Structural disorder has been known to suppress carrier concentration and carrier mobility in common covalent semiconductors, such as silicon, by orders of magnitude. This is expected from a reduced overlap of the electron clouds on neighboring orbitals and the formation of localized tail states near the band edges caused by local distortions and lack of periodicity in the amorphous phase. In striking contrast to the covalent semiconductors, wide-bandgap oxides of post-transition metals with ionic bonding not only allow for crystalline-like electron mobility upon amorphization, but also exhibit two orders of magnitude higher carrier concentration in the disordered phase as compared to the crystalline oxide. Here, the results of computationally intensive ab initio molecular dynamics simulations, comprehensive structural analysis, and accurate density-functional calculations reveal complex interplay between local distortions, coordination, and long-range bond morphology and help establish the microscopic origin of carrier generation and transport across the crystalline-amorphous transition in In 2 O 3 - x. Departing from traditional oxygen vacancy in crystalline oxides, the derived structural descriptors help categorize "defects"in disordered ionic oxides, quantify the degree of the associated electron localization and binding energy, and determine their role in the resulting electronic and optical properties. The results will be instrumental in the development of next-generation transparent amorphous semiconductors with a combination of properties not achievable in Si-based architectures.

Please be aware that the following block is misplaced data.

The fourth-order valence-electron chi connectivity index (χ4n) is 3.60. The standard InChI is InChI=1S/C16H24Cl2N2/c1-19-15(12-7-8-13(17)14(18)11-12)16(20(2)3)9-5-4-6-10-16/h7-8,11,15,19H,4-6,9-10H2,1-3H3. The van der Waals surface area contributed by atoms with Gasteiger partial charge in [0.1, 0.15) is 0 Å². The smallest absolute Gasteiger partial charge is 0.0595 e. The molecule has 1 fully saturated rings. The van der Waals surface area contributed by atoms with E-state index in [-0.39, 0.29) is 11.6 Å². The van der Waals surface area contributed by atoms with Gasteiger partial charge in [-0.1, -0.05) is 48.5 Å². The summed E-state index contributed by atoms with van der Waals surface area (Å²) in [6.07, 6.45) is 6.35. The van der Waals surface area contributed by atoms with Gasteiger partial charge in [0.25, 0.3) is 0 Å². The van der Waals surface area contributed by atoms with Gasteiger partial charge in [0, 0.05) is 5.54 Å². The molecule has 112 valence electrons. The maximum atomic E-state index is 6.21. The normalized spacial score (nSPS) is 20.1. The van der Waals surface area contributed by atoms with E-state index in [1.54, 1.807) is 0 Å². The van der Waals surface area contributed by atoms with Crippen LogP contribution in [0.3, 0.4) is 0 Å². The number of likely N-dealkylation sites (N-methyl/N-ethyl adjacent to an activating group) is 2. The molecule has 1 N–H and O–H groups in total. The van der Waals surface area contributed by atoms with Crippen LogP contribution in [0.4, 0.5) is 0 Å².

ASJC Scopus subject areas
- Physics and Astronomy(all)